Return to Home PageThe President's House

In the News index

Source: Eurasia Review
Date: February 20, 2011
Byline: Margaret Kimberley

George Washington, Slave Holder

It is ironic that February, the month designated to celebrate black history, is also the birth month of George Washington. Washington remains among the most respected presidents, still known as “the father of our country.” But black people must always be wary of joining in the lionization of white figures in American history. There are far more lies told about this nation than there are truths, and black Americans are always at the epicenter of the lies.

If white Americans are to be held up as paragons of nobility, then black Americans must by necessity be excluded from those narratives. The truth of our history in this country is too awful to be told if white supremacy is to be accepted without question.

As revealed in historian Clarence Lusane’s recently published book, The Black History of the White House, Washington was among the quarter of American presidents who were slave holders. Those who were not did nothing to end this horror, and in fact were subservient to the slave holders’ political power. The decision to create a capital city in the midst of slave holding states is evidence of that fact.

While the president’s official residence and city that would bear his name were under construction, Philadelphia was the temporary site of the nation’s capital. President Washington resided there along with some of the men and women he held in bondage.

In order to legally keep slaves in the state of Pennsylvania, Washington could not hold them there for more than six months. In order to evade the spirit and letter of this law, he deliberately rotated his slaves, allowing none of them to stay in Philadelphia for more than the six months which would have given them their freedom. A 1788 law was meant to close this loophole and prevent slaveholders from doing as Washington did, but it was not enforced and the president deliberately engaged in law breaking.

He wrote to an aide,

“In case it shall be found that any of my slaves may, or any of them shall attempt their freedom at the expiration of six months, it is my wish and desire that you should send the whole, or such part of them as Mrs. Washington may not chuse [sic] to keep, home — for although I do not think they would be benefited by the change, yet the idea of freedom might be too great a temptation for them to resist. ... If upon taking good advice, it is found expedient to send them back to Virginia, I wish to have it accomplished under the pretext that may deceive both them and the public.”

Washington and his wife Martha were intent on keeping their human property and allowed none to flee without giving chase. A young woman named Oney fled from the Washingtons and successfully arrived in the state of New Hampshire. The Washingtons did not permit even one young woman to escape them without cost, attempting many ruses to get her back. Oney remained free, but in spite of the Washington’s efforts to recapture and re-enslave her.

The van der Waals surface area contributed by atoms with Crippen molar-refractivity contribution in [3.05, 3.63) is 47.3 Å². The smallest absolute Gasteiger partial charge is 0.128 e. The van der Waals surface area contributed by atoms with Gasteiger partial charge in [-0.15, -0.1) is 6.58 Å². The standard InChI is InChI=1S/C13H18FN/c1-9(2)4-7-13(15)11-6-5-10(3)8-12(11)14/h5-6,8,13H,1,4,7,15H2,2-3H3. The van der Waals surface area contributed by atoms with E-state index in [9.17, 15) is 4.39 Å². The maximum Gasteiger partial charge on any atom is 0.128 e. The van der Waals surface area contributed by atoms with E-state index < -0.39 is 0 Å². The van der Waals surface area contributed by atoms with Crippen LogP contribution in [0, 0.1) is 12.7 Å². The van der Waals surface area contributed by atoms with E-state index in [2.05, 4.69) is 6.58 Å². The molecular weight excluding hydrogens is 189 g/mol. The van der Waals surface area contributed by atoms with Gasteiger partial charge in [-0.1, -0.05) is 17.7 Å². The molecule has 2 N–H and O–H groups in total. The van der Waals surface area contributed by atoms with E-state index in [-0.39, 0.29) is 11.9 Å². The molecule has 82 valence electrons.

When Washington died, he and his wife Martha owned nearly 300 human beings, over 100 of whom were “dower” slaves, owned by the estate of Martha’s first husband. Martha freed his slaves before her death, but these dower slaves were not included amongst them and were willed to her heirs.

Washington was indeed the father of the country, completely enmeshed in one of the evils upon which it was founded. Some of the founding fathers were less interested in freeing themselves from British rule than they were in freeing themselves from the prospect of Britain abolishing slavery. The story of American independence is itself the story of an effort to maintain the “peculiar” institution.

George Washington is just one of the presidents who profited from trafficking in and ownership of human beings. Thomas Jefferson, James Madison, James Monroe, Andrew Jackson, Martin van Buren, William Henry Harrison, John Tyler, James Polk, Zachary Taylor, James Buchanan, Andrew Jackson, and Ulysses S. Grant all owned slaves at some point in their lives.

When we are told to venerate and respect these men, we must not succumb to the temptation to join in the celebration. The celebration is not for anyone who is committed to truth telling. If we are to commemorate and remember the nation’s past, we must remember Oney, who took the opportunity to free herself. For anyone interested in honesty, joy must come from venerating the true heroes of that era, not the people who subjugated them, even when presidents are among them.

Margaret Kimberley's Freedom Rider column appears weekly in BAR (http://www.blackagendareport.com), and is widely reprinted elsewhere. She maintains a frequently updated blog as well as at http://freedomrider.blogspot.com. Ms. Kimberley lives in New York City, and can be reached via e-Mail at Margaret.Kimberley(at)BlackAgandaReport.com.

 

Return to Start Page | In the News index

historic documents, declaration, constitution, more